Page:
• Home must be your primary residence
  • Must be employed and have regular income

What documents do I need?

Requirements vary by lender, but these documents are required in most cases:

  • Social Security number
  • Address history for the past two years
  • Employment history for the past two years and gross monthly salary
  • Current pays stubs and W-2 or 1099 forms for the past two years
  • Personal tax returns for the past two years
  • Checking and savings account information
  • Information about your current mortgage and other loans
  • Certificate of Eligibility and DD-214 (for veterans only)

What’s the difference between an FHA cash-out refinance and an FHA streamline refinance?

There are three major differences between an FHA cash-out refinance and an FHA streamline refinance:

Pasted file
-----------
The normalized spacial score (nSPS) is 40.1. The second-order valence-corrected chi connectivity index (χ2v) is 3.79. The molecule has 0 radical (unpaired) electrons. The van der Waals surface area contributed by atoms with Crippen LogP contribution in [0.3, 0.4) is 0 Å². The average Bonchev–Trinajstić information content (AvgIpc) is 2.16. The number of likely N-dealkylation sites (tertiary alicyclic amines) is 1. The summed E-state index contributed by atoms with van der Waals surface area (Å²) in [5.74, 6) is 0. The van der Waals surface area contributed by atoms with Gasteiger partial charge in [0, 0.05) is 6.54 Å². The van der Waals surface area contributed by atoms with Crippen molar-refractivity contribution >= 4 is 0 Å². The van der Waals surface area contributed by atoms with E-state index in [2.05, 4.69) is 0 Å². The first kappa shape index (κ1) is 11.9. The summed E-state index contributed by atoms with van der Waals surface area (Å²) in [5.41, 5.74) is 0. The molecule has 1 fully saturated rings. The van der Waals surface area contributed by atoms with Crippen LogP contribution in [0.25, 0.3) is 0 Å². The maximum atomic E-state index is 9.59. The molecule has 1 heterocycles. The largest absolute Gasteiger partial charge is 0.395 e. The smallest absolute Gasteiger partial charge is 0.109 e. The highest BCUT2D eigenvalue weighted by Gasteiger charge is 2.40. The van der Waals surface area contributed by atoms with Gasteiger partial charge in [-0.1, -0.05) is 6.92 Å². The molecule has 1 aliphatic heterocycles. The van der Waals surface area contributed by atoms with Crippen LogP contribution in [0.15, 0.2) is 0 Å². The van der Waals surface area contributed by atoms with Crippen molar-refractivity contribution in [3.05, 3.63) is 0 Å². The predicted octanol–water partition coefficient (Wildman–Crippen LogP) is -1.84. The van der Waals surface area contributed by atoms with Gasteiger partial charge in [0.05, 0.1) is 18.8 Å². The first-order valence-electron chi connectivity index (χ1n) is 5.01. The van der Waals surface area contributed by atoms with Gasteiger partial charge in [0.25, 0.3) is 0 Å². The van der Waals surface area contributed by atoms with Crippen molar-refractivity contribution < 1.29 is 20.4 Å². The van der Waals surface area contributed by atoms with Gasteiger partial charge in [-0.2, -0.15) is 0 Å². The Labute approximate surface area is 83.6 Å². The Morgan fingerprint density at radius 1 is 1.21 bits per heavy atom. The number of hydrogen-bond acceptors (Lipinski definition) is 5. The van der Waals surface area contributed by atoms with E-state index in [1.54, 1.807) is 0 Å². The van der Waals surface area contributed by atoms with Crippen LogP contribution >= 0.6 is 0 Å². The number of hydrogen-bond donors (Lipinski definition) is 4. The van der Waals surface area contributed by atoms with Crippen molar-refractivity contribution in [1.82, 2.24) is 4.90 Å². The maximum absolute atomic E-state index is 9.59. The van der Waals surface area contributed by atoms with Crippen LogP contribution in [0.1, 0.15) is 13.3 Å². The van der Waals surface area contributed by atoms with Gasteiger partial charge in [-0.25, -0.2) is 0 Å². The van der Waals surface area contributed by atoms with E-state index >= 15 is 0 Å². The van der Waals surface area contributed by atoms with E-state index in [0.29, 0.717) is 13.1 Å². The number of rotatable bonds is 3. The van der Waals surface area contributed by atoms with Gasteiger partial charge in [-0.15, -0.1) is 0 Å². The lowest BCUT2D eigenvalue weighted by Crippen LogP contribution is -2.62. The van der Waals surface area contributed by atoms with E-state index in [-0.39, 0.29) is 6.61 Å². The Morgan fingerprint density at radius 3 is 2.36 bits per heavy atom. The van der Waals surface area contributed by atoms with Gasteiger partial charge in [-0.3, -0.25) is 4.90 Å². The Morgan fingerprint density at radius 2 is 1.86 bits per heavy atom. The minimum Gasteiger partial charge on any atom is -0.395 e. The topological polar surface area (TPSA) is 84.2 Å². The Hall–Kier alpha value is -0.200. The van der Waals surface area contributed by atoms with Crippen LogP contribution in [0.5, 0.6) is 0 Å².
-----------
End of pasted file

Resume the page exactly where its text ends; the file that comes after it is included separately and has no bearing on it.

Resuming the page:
1. You can’t get cash out with an FHA streamline refinance.
  2. FHA streamline refinances are only for existing FHA loans, while FHA cash-out refinances have no restrictions on the type of loan refinanced.
  3. An FHA streamline refinance requires less paperwork than the FHA cash-out option and has easier eligibility requirements — and you don’t need to get an appraisal in most cases.

Learn more about the benefits of an FHA streamline refinance and find out if you qualify.

Pros and cons of an FHA cash-out refinance

FHA cash-out refinances have advantages and disadvantages to consider:


  • Save on interest. Mortgages generally offer lower rates than credit cards and personal loans, giving you an opportunity to pay off your high-interest debt and save money every month.